I am reading Burton Pike's new breathtaking translation of Gerhard Meier's Isle of the Dead. Meier was a Swiss writer who lived from 1917-2008, who, after spending 6 months in a tuberculosis sanatorium, began to devote his life to writing, leaving his job at a lamp factory. Meier's is a newly discovered voice for the English reader; and Pike's translation is an epoch-making occasion. Pike writes in the introduction, by way of context: " Isle of the Dead is a subtle novel about a meticulously detailed world. What distinguishes it from other modern novels, from the works of Robert Walser and Thomas Bernhard for instance, is that it is written from the heart; it does not convey an alienation from life but a sense of wonder,expressed with wit and humor, and beneath the wonder, regret" (vi). This is a particularly suggestive comment to me. Pike does not mention Musil (with whose prose and moods he, of course, as the primary translator and the editor of The Man without Qualities, is quite intimate), but it would be illuminating to consider where on the scale of alienated-wonderfilled Musil hovers. Despite copious counts of cynicism and alienation in Musil's work, there is, for those with ears to hear, a rapturous ecstasis present in The Man without Qualities qnd Musil's other works, and a resistance to abandoning altogether the oft-maligned search for meaning and significance. Meir, who died at the age of 91, also makes me wonder what would have happened had Musil lived another 30 years or so. Pike mentions the influence of Proust on Meier, and the epigraph to Isle of the Dead is from Flaubert. There is, thus, a conscious aestheticism in Meier which is more submerged in Musil, yet present as well. It seems, so far, to be an elegy to correspondences, memory, time, and the way in which the brain collects, arranges, and connects all of the impressions and events of life--through the medium of poetry, or through movement, or perhaps through stillness, as the main speaker, Bauer, muses. I have not finished Isle of the Dead yet, but wanted to announce the book's publication here and give a few tastes of Meier's prose in Pike's version:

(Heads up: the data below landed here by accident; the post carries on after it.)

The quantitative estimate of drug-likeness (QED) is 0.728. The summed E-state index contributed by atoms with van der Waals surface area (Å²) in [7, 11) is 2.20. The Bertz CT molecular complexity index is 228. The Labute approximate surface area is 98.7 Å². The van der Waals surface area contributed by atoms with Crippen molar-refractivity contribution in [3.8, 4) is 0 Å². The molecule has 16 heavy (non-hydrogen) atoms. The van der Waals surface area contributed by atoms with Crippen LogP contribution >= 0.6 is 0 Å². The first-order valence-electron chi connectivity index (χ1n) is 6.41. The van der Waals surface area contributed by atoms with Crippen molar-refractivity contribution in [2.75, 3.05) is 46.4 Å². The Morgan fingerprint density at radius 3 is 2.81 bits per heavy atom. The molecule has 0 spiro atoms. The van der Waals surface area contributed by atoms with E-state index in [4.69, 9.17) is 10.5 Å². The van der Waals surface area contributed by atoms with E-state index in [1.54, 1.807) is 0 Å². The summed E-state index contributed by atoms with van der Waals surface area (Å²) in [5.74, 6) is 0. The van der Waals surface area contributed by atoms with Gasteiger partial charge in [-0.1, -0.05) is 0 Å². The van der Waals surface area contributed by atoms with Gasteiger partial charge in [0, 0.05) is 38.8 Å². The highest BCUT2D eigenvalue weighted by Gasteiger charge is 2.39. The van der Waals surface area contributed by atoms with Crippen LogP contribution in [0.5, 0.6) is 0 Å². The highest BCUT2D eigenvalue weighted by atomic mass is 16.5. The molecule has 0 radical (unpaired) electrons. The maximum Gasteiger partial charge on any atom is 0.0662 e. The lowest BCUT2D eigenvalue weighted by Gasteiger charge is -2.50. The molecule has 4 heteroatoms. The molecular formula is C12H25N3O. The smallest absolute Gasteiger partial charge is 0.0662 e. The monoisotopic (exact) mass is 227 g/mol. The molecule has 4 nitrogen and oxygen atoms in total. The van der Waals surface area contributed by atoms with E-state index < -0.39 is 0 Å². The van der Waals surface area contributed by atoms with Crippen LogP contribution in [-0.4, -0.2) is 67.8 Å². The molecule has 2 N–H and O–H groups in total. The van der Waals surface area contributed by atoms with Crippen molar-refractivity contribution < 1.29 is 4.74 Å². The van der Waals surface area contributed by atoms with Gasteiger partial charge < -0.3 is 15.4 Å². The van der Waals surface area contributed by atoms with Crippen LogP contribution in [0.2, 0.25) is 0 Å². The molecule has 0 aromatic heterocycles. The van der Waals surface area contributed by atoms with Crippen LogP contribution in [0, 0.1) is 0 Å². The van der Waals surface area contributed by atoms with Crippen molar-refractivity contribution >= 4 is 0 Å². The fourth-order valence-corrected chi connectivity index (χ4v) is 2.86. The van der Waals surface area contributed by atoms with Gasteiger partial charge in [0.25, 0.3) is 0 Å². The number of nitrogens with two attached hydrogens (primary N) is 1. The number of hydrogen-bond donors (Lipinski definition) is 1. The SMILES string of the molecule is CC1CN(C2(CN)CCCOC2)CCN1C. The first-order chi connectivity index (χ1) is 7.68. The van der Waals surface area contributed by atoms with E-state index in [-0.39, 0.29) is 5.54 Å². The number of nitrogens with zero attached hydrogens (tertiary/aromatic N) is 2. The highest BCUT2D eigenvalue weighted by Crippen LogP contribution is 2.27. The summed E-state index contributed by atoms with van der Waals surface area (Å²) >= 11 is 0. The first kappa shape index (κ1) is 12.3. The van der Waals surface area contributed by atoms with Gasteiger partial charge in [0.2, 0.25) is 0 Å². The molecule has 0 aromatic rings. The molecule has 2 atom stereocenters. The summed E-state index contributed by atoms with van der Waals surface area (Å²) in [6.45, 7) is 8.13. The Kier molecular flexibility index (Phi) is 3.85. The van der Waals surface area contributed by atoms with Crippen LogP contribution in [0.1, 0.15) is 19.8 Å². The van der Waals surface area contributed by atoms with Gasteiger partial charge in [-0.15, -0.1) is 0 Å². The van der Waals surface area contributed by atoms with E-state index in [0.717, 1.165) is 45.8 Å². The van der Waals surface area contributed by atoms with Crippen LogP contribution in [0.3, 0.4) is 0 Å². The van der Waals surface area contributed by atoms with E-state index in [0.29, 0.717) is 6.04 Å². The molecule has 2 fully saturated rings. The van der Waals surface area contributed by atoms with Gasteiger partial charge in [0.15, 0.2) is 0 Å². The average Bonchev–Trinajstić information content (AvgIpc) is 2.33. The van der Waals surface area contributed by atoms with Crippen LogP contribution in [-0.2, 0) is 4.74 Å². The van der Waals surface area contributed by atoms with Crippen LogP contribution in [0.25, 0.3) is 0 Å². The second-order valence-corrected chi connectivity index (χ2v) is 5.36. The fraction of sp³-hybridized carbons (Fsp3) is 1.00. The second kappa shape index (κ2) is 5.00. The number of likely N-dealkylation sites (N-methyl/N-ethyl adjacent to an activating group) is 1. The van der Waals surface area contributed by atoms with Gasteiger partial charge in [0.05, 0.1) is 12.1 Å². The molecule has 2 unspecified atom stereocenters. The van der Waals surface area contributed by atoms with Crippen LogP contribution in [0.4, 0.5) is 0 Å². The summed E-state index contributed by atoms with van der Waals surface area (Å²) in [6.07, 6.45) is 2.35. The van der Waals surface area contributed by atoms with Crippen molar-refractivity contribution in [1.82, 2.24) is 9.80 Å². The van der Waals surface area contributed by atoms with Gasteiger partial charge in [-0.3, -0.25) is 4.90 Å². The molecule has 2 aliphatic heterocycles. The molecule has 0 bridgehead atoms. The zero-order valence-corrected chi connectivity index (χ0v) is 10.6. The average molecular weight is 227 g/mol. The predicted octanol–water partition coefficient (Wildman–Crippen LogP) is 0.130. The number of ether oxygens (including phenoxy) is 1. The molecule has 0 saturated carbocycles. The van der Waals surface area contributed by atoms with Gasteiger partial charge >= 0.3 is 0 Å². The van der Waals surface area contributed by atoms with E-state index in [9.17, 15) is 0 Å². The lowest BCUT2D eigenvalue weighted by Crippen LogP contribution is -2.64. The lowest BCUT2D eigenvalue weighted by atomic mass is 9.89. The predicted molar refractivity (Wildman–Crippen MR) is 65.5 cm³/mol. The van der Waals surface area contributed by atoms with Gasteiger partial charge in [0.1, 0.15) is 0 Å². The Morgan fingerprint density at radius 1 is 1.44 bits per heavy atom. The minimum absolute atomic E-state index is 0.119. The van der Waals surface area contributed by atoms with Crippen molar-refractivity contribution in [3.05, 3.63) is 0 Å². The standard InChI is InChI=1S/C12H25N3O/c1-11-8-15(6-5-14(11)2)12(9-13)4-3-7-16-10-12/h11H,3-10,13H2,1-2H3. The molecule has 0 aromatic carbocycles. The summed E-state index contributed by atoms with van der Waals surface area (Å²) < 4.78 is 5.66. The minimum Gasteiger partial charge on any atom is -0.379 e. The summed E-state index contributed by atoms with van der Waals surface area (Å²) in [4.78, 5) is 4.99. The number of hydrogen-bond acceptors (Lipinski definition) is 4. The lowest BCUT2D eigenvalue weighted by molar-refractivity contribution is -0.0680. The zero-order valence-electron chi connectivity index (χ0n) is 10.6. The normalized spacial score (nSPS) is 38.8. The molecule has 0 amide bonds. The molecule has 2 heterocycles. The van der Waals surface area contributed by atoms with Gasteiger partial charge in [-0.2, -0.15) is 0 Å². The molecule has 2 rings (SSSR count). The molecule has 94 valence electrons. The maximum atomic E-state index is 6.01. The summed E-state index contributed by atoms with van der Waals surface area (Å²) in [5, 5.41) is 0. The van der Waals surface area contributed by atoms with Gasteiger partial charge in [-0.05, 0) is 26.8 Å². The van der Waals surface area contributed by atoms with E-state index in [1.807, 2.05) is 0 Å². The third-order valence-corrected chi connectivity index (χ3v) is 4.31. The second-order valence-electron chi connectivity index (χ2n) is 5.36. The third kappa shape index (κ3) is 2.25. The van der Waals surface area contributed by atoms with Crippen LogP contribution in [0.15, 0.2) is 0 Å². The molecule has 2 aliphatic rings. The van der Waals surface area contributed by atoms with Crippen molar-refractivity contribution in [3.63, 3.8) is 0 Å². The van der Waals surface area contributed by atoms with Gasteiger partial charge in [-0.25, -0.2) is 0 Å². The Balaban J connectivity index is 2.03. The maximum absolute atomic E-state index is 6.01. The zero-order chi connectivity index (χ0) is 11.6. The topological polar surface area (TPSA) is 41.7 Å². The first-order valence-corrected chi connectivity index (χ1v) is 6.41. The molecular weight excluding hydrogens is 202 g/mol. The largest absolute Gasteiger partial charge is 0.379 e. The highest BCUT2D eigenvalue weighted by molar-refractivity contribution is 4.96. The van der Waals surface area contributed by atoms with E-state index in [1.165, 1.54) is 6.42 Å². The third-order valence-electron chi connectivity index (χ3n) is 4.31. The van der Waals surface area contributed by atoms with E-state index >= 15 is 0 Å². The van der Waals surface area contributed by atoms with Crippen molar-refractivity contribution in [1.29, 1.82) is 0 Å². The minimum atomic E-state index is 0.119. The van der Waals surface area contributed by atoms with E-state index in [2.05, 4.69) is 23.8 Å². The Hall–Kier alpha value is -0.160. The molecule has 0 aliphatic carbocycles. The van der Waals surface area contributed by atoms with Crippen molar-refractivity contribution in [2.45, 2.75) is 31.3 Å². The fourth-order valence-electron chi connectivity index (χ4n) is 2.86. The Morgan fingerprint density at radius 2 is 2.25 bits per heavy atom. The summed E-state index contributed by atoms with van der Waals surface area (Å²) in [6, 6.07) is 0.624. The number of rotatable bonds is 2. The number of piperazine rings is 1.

" 'So the blowfly flies onto the porch, Bindschaedler, against a window. Begins to wriggle. A spider comes, a little one, from the upper window frame. Spider and fly have at each other, violently, briefly. The spider withdraws, not before having wrapped up the fly. The blowfly wriggles as well as it can. Light mixes in, the clouds, the leaves. The blowfly gets more and more tangled up. Works free! Drops a few centimeters. Remains dangling. The spider is there. Wraps up the blowfly. Disappears back above. Leaves dance on the ground, in the air, vibrate on twigs. On the hillside cherry trees gleam. Farther down, pear trees. Here and there the hillside is greening. The blowfly wriggles and wrig--...The spider retreats. Comes closer to the blowfly from below, from behind. Bites! The blowfly twitches. The twitching ebbs. The spider withdraws. The fly is dangling dead in the room.--Cones of light fall now on this, now on that part of the staffage. Three, four, five pear trees sparkle, phosphorize. Then some plum trees. A cherry tree. Clouds come up over the Jura mountains, parallel to them, on the westwind'"(15).